As I have mentioned many times in this blogosphere my dad was a minister in a small town in Maine.  He was a bit of a hero in this town as everyone loved him regardless of their religious leanings.  My mother was the ministers wife, which had many sides to it, up and down.  Life was a bit like being in a fish bowl in such a small town and mom would have to put on a good game face sometimes when she would walk into church; even though she may have just had an argument and thrown a book at that guy up behind the pulpit.  She walked into church with her gloves on, a reverent smile and an aura of complete calm and composure while her children pinched each other in the pew or one child decided to whistle the hymns that day verses sing them (yes, this is true).  The First Lady had nothing on my mother during those twenty six years of being the Reverend J.N. Lello's wife.

Except for that trip across country to California my parents never traveled.  After my dad retired my folks moved to Scarborough and the small Cape that my grandfather (mom's dad) had built for them.  They saw the last child, Sara, finish high school as dad became progressively ill with lung cancer.  Just as Sara fledged the nest my dad became too ill to be able to live any kind of exciting life.  My mother went from taking care of children to taking care of her dying husband.

Mum would have loved to have traveled again with my dad in their retirement years but it never happened.  We all had come to appreciate that Mom had this adventurous spirit in her that had been stifled for most of her life.  Once Mom was telling us about an outing she was planning to do with some women friends; they were going to take the ferry from Portland for a short ride out to Peaks Island for the day.  On hearing this Sara said, "Mom!  You are finally getting to go over seas!"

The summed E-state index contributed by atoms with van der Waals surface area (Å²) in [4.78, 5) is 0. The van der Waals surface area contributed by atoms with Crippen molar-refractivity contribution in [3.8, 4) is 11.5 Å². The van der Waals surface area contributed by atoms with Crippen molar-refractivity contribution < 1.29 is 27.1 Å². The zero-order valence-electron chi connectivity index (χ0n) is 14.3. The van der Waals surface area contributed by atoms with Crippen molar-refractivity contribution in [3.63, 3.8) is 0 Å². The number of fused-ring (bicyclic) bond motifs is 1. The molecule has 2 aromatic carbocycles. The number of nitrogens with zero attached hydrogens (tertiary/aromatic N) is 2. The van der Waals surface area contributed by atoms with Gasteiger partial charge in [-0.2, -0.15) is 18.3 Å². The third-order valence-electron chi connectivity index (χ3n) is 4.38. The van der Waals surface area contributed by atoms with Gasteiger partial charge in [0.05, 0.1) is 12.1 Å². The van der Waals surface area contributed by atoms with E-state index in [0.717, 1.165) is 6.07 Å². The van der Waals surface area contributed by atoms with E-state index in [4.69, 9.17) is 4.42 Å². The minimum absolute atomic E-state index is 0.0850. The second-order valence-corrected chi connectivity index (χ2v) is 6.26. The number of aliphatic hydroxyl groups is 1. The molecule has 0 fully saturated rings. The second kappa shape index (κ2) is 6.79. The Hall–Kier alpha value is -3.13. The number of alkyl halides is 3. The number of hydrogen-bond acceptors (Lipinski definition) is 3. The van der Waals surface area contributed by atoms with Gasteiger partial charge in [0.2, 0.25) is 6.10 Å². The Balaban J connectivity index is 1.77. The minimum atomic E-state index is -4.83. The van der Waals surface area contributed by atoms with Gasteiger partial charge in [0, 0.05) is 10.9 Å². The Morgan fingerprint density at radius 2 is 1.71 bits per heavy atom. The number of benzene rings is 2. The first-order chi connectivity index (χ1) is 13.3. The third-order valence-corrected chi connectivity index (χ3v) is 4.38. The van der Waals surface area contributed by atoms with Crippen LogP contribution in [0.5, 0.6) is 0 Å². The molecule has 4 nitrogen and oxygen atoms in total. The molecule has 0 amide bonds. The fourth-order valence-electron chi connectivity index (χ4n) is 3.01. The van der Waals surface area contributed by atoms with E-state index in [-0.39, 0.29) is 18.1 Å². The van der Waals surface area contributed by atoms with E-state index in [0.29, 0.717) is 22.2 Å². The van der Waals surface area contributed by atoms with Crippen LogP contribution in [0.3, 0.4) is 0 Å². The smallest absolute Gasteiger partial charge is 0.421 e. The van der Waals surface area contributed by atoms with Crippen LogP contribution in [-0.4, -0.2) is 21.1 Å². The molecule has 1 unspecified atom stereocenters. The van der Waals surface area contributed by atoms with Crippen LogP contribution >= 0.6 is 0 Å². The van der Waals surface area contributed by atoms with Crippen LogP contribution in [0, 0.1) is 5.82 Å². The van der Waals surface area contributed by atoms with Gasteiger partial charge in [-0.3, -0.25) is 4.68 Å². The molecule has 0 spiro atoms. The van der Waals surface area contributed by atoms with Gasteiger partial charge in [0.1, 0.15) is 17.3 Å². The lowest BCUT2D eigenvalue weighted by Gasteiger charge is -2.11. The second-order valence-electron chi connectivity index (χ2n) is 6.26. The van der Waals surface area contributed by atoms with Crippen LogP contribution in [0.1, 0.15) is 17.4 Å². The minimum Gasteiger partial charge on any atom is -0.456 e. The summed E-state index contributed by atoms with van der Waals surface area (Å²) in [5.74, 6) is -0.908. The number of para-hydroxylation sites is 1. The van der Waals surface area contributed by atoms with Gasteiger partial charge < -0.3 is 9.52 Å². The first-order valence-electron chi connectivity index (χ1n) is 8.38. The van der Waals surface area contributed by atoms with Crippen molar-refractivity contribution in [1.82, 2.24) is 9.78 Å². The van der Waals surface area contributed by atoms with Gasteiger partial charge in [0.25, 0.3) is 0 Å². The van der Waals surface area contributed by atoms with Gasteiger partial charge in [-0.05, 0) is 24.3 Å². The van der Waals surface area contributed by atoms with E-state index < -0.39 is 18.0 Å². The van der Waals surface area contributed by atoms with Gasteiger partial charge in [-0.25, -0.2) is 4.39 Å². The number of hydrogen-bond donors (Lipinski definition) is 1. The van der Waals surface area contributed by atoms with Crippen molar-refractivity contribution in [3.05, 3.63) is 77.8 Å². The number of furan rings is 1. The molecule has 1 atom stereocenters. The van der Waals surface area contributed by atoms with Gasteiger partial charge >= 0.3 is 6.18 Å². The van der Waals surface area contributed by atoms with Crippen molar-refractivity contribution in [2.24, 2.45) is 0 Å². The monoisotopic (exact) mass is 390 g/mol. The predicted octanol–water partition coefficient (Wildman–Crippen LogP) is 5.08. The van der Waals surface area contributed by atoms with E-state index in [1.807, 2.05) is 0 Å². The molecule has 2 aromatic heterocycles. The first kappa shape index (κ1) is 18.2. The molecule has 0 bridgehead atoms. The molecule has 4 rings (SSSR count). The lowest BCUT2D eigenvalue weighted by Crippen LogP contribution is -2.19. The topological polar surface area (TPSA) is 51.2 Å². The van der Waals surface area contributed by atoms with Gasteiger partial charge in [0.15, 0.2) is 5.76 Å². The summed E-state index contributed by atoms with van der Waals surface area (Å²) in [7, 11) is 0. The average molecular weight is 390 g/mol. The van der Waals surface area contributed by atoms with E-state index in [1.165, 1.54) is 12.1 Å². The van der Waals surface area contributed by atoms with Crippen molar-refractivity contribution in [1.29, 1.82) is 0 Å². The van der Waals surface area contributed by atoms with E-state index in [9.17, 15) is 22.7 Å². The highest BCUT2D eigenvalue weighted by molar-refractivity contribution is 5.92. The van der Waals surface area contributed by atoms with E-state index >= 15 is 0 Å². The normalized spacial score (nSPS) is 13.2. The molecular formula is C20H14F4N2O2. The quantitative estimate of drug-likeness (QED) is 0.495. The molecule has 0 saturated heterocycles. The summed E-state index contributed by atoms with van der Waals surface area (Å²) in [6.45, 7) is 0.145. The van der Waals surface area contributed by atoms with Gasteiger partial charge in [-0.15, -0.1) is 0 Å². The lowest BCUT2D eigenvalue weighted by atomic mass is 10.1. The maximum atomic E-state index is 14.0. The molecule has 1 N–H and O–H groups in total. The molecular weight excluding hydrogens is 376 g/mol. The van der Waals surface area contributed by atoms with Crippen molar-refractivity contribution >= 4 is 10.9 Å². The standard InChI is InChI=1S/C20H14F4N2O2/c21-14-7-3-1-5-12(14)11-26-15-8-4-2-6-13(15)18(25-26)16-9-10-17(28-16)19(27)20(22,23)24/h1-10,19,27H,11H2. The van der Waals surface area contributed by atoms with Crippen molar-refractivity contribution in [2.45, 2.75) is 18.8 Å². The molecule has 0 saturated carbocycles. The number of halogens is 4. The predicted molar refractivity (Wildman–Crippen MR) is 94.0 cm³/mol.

Within a year after dad died Karmo's youngest daughter, Jenny, was going to go to Russia with her class during a school vacation.  My mother called the school and asked if they needed any more chaperones.  Indeed, they did.  So Mum signed on.  Her first airplane flight in her entire life was to Russia.
From left to right: me, Mum, Sara, Jayne

Everyone who met my mother on this trip to Alaska fell in love with her, including three young men who worked for the airline at the Anchorage airport.  While Jayne, Sara and I were in line to get our boarding passes home our mother sat over by the windows chatting with these three employees whom she just struck up a conversation with.  The three daughters watched this scene - these young men leaning forward talking with this little, old lady, throwing their heads back and laughing.  The three of us just shook our heads and laughed.  One of these guys was to be mom's wheelchair driver ... but all three of them showed us through security and to the gate!  As we were escorted to our gate one of these men turned to me and said  "who is this woman?"
"That's my mother."
"And she's 90?!  We figured she might be 70-something, maybe 80, but 90?!  She's a hoot!"

That's me mum.

Alaska was amazing and I shall cherish this trip for the rest of my life.  Traveling with and observing my mother helped me realize just how much she has handed down to all of us; an interest in people and their stories, a sense of humor that allows us to laugh at ourselves, a pioneer spirit and thirst for life.

I have an amazing family who I love dearly and feel very proud of because creating and producing a musical is just the tip of the ice burg to the talent that exists in it.  But I hope to hell that I have my mother's genes so that when I'm old and slow if someone asks me if I want go out and have a Duck Fart I'll always say, "You bet! Let's go!"

Loving you all back,